Sunday, December 29, 2002
From comedy to concerts to live shows, celebrities kept us entertained in a multitude of ways.
By DEBORA SHAULIS
It was the worst of times for businesses and stock markets during 2002, but it was the best of times for people who wanted to be entertained close to home.
The Mahoning and Shenango valleys have always been stops for a variety of performers who criss-cross the United States. What was different in 2002 was how many of those performers represented the upper echelon of talent in their fields. They included still-sizzling comedian Jerry Seinfeld, omnipresent rapper Ja Rule and rising country music star Kenny Chesney.
The top 10 area appearances by celebrities in 2002:
UJa Rule, July 18 at Cafaro Field in Niles.
UJerry Seinfeld, Oct. 4 at Scottish Rite Cathedral, New Castle, Pa.
UKenny Chesney, Sept. 2 at Canfield Fair.
UActress-singer Lainie Kazan, the mother of the bride in the runaway hit film "My Big Fat Greek Wedding," Nov. 10 at Stambaugh Auditorium, Youngstown.
UClarence Clemons, saxophonist and member of Bruce Springsteen & amp; the E Street Band, Sept. 1 at B & amp;B Backstage, Boardman.
USculptor Don Gummer and his wife, actress Meryl Streep, March 16 at Butler Institute of American Art, Youngstown, where Gummer's works were on display. (That's Gummer's sculpture in front of the Butler's Trumbull branch in Howland.)
UClarinetist Richard Stoltzman, April 18-20 at YSU and in concerts with Youngstown Symphony Orchestra at Edward W. Powers Auditorium.
UActress Kate Mulgrew of "Star Trek" fame, an artist-in-residence April 25-26 at YSU.
UPop singer and TV game-show host Donny Osmond, April 24 at Edward W. Powers Auditorium.
UActor Aidan Quinn, Sept. 29 with students at Youngstown State University and with movie buffs at Austintown Movies 3.
Other notable visitors: musician Branford Marsalis, Nov. 23 at Powers Auditorium; pianist Michael Feinstein and Pittsburgh Pops, April 17 at Scottish Rite Cathedral in New Castle; and country music newcomers Phil Vassar and Carolyn Dawn Johnson, Oct. 30 at Stambaugh Auditorium, Youngstown.
The top 10 local events of 2002:
ULeonardi Legacy Concert, Jan. 28 at YSU. "Awesome" best describes the diverse group of Dana School of Music alumni who assembled to pay homage to the late Tony Leonardi, founder of YSU's jazz studies program. The players blew away an estimated audience of 1,000 not only with what they've accomplished since leaving YSU, but with their emotion-filled performances that evening.
UFilming of the season-opening episode of the NBC drama series "The West Wing" in August in and around Volant, Pa. Hundreds of people were hired as extras as the western Pennsylvania community stood in as an Indiana farming community. In the story, the town was a campaign stop for President Josiah Bartlett, played by Martin Sheen.
ULive radio broadcast of "Tom Joyner Morning Show" Aug. 30 from Edward W. Powers Auditorium, featuring roof-raising performances by legendary soul singer James Brown and some highly entertaining dance contests. Estimated national listening audience, 8 million.
ULive broadcast of "Whad'Ya Know," Michael Feldman's funny public radio talk and quiz show that made celebrities of some locals and fools of others April 27 at Powers Auditorium. Estimated national listening audience, 1.3 million.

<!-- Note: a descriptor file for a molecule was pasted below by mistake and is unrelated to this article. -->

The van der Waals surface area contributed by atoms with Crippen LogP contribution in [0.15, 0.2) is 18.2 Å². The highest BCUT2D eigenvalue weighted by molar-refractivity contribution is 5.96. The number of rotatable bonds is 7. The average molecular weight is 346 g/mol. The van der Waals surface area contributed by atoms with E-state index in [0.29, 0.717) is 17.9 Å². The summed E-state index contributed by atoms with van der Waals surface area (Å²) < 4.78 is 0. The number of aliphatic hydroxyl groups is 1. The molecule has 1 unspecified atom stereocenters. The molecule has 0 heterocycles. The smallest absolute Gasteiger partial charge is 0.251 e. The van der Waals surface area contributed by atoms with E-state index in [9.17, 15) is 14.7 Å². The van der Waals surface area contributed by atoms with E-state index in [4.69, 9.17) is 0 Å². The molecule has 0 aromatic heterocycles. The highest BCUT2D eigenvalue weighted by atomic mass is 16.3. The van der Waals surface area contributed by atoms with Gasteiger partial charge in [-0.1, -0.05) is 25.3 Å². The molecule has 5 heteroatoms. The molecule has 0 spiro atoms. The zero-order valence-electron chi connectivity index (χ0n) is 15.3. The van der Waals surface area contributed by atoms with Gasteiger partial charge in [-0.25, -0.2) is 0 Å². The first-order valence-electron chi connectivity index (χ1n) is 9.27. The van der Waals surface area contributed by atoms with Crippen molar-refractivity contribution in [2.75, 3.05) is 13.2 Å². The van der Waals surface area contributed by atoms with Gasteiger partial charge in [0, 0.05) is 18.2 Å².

UVocal Group Hall of Fame & amp; Museum induction concert, Sept. 18 at Cafaro Field. The surviving members of The Mamas and the Papas, Michelle Phillips and Denny Doherty, were reunited. Mary Wilson of the Supremes sang, as did The Drifters, The Temptations, The Orioles, The 5th Dimension and others. The acts performed without compensation, since this was a fund-raiser for Vocal Group Hall in Sharon, Pa. Otherwise, their collective tab for the evening would have been as much as $700,000.
UThe arrival of European masterpieces from the John & amp; Mable Ringling Museum of Art in Sarasota, Fla. that were loaned for an exhibit this summer at Butler Institute of American Art. It's not every day that works by Rubens and Rembrandt are in our backyard.
UBrainchild reunion concert, June 29 at Yankee Lake Ballroom, Brookfield. Brainchild was a local rock band that thrived at the same time as Glass Harp and Left End. The reunion show was another awesome assemblage in terms of homegrown talent -- Bill Bodine, Ronnie Lee Cunningham, John Grazier, Larry Paxton and Joe Pizzulo have since worked with nationally known rock, jazz and country musicians -- as well as a fund-raiser for YSU's Rich Center for Autism.
UBest classical concert: The 2002-2003 season-opening, all-Mozart program by Youngstown Symphony Orchestra on Oct. 26 at Powers Auditorium. Reviewer Robert Rollin called it "among the best in recent years" and cited the top-notch performances by violinist Ani Kavafian and her sister, violist Ida Kavafian. "... The symphony forces, sensitively directed by [Isaiah] Jackson, fully equaled the skill and graceful emotion of the soloists," Rollin wrote.
UBest play: "Nunsense," as performed by New Castle Playhouse. Reviewer Garry Clark summed it up as follows: "Michael Cavalier ... assembled a perfect cast for this show, as each cast member turned in a stellar performance. Set design by Jack Hanna gave a just-right impression of a school hall, complete with half-tilted walls and lockers. Choreography by Julie Garda and musical direction by Maura Fornataro were also well above par." (Honorable mentions from Vindicator reviewers to Salem Community Theatre for its costuming of "The Wizard of Oz," YSU Theater for the setting of "Doctor Faustus" and Victorian Players for making great strides in its presentation.)
UBest musical worth a short road trip: It's a tossup between Elton John and Tim Rice's "Aida," which was performed in February and March in Benedum Center, Pittsburgh, then State Theatre in Cleveland and "Mamma Mia!" the all-ABBA show that reached Cleveland first, then Pittsburgh over the summer.